Whew, moving on now.
Jeremy’s dad, John, greets everybody and makes a slightly creepy comment about how pretty Sarah and Amy are. Then he sends them inside so he can fight with his ex-wife.
Inside, readers are treated to more of my deft skill at setting the scene:
Jeremy plopped down in the first chair he saw. Sarah sat on the arm of it. Amy and Daryl leaned up against the wall.
First we meet ten-year-old Skip Logan (I don’t know why I thought this was a viable name for a kid born in 1980). He asks who they are, and remember, I promised some quippy dialogue!
“I’m miserable,” Jeremy answered.
“I’m down in the dumps,” Sarah said.
“I’m down,” Amy said, taking the cue.
“And I’m blue,” Daryl finished.
“Pretty cheerful,” the boy said.
Turns out he has a crush on Sarah’s sister, Rachel—oh, hey, Sarah has a sister, her name is Rachel—so he realizes who she is. So he bolts off to get Ronny.
Ronny is glad to see Sarah, but not to see the others.
“What are they doing here?”
“Surprise,” Jeremy said scornfully. “I’m your new stepbrother.”
“You?” Ronny yelled.
“Glad you approve,” Daryl returned. “This is a double blow. I’m your new cousin.”
Ronny’s mother breezes through saying she’s glad he’s met his new brother, and could he show them where their rooms are, thanks honey! The parents in this story are about of equal importance with the house.
Ronny mutters stuff and Jeremy mutters stuff and they shoot each other looks of pure poison, and Sarah sighs because they are making her suffer.
One point in favor of this story is that the chapters are really short.
We learn a little more about this house when Sarah wakes up the next morning. She’s in a pink room in a pink canopy bed. Which raises all kinds of questions about whether Jeremy’s father bought it furnished, or actually bought a pink canopy bed to go in the room. Alas, these questions go unanswered.
Instead, this chapter is some comic relief from all the drama. To begin with, Sarah describes her dream after reading half her social studies book to get to sleep. It’s actually… not very funny.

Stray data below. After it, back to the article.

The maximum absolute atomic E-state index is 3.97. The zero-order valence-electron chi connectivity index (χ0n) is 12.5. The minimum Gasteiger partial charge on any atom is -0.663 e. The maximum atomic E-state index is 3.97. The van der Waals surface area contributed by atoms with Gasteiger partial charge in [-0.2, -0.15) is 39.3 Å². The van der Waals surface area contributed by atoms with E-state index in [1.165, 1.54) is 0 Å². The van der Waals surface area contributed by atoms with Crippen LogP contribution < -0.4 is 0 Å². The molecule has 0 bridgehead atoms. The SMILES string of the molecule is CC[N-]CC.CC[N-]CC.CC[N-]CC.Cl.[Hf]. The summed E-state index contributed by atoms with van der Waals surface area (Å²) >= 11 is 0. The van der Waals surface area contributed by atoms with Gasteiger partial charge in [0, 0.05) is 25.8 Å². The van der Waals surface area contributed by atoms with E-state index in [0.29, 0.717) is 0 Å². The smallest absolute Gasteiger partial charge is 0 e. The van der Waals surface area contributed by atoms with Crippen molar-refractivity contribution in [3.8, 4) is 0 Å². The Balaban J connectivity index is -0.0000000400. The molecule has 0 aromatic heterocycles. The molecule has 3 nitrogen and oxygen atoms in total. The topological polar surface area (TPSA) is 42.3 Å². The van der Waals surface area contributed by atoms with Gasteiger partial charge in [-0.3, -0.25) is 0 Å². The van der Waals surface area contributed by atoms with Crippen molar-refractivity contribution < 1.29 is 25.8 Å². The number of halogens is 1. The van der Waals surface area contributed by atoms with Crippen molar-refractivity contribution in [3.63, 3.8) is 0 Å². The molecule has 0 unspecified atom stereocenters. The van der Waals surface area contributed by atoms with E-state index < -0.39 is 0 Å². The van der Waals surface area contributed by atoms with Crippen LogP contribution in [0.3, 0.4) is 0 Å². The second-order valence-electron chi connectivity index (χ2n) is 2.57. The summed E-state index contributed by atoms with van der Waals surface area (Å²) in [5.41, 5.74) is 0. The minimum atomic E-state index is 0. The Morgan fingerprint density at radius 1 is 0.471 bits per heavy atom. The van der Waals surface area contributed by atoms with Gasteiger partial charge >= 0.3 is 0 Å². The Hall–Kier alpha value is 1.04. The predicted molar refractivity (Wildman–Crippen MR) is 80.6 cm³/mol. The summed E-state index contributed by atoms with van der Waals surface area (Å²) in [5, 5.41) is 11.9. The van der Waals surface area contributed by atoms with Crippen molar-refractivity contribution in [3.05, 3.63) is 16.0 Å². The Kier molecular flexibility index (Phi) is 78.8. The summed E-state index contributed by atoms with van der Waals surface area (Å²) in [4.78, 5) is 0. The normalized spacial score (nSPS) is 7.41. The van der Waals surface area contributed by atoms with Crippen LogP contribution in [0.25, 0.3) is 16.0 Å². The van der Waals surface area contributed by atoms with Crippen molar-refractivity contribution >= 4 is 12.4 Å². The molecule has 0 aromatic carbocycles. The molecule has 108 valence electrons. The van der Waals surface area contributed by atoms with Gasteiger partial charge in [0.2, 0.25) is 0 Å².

“I dreamed Venezuela was fighting with the Carribean [sic] Sea. Then Cuba blew up California, and I got run over by Whitney, who was supposed to be Jamaica. And the U.S. and Russia—Jeremy and Ronny—kept yelling at each other. It was awful.”
The U.S.-Russia bit is, I admit, a some good vintage Cold War from someone who was a kid in the 80s. I still can’t spell Caribbean right the first time.
Her foot also hurts because she’d kicked Ronny last night. He and Jeremy had been fighting and Sarah barged in and stopped them.
She knew very well they had been fighting over her.
Of course it was over her, not about their new family connection or just general anger at their parents. I’m a little mortified at how Twilightish all this is. At least I had the excuse of being thirteen.
They head downstairs for breakfast. I didn’t waste any time explaining the layout of the house but surely it’s obvious that the girls are in a hallway outside the closed kitchen door.
“There went another! Can’t you break it in the pan?” Daryl was saying. Amy and Sarah exchanged glances.
“Tell me that didn’t come from the kitchen,” Amy said, looking at the kitchen warily.
“Darn it! Get another strip of bacon, Daryl. Ronny just grounded this one.” Jeremy was obviously frustrated.
“Let’s go see about our breakfast,” Sarah suggested. “Before the boys get any further.”
“Let’s,” Amy agreed.
When they walked into the kitchen, Amy yelled, “Oh my gosh! What the heck—” She broke off and covered her eyes.
Sarah took one look at the eggshells, bacon, grease, and half fried eggs on the floor and all over the counters and burst out laughing. The boys stopped throwing eggshells at each other.
I guess John and Peggy are enjoying their little Christmas honeymoon too much to get up and cook for their kids. Sarah and Amy take over and make pancakes and clean up the kitchen a little. Sarah also spills flour all over herself. She tries to hide when Daryl pokes his head in, but he sees her and offers the following witticisms:
“You’re pale. At my wedding, will you be my flower girl? Why don’t you put some nose on that powder?”
Close chapter with bouncy comic music.